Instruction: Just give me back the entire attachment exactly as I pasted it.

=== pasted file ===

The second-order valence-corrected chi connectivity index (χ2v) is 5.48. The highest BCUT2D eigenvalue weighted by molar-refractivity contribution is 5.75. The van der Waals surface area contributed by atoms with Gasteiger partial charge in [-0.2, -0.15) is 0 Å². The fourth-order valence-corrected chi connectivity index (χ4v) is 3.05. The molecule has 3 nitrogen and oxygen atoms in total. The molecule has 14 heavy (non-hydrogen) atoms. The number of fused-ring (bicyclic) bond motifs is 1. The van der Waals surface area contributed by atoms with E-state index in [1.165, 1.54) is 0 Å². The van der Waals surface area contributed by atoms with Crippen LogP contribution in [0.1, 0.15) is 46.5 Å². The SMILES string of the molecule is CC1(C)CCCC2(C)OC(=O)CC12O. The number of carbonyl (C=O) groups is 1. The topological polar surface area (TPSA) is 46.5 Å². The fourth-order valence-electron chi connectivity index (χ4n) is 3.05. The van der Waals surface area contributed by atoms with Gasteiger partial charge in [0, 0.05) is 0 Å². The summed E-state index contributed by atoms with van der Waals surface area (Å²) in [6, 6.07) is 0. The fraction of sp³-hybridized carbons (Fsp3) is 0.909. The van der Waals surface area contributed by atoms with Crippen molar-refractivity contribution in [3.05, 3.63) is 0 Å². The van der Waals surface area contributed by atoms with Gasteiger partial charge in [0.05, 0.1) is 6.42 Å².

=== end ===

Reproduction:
The second-order valence-corrected chi connectivity index (χ2v) is 5.48. The highest BCUT2D eigenvalue weighted by molar-refractivity contribution is 5.75. The van der Waals surface area contributed by atoms with Gasteiger partial charge in [-0.2, -0.15) is 0 Å². The fourth-order valence-corrected chi connectivity index (χ4v) is 3.05. The molecule has 3 nitrogen and oxygen atoms in total. The molecule has 14 heavy (non-hydrogen) atoms. The number of fused-ring (bicyclic) bond motifs is 1. The van der Waals surface area contributed by atoms with E-state index in [1.165, 1.54) is 0 Å². The van der Waals surface area contributed by atoms with Crippen LogP contribution in [0.1, 0.15) is 46.5 Å². The SMILES string of the molecule is CC1(C)CCCC2(C)OC(=O)CC12O. The number of carbonyl (C=O) groups is 1. The topological polar surface area (TPSA) is 46.5 Å². The fourth-order valence-electron chi connectivity index (χ4n) is 3.05. The van der Waals surface area contributed by atoms with Gasteiger partial charge in [0, 0.05) is 0 Å². The summed E-state index contributed by atoms with van der Waals surface area (Å²) in [6, 6.07) is 0. The fraction of sp³-hybridized carbons (Fsp3) is 0.909. The van der Waals surface area contributed by atoms with Crippen molar-refractivity contribution in [3.05, 3.63) is 0 Å². The van der Waals surface area contributed by atoms with Gasteiger partial charge in [0.05, 0.1) is 6.42 Å².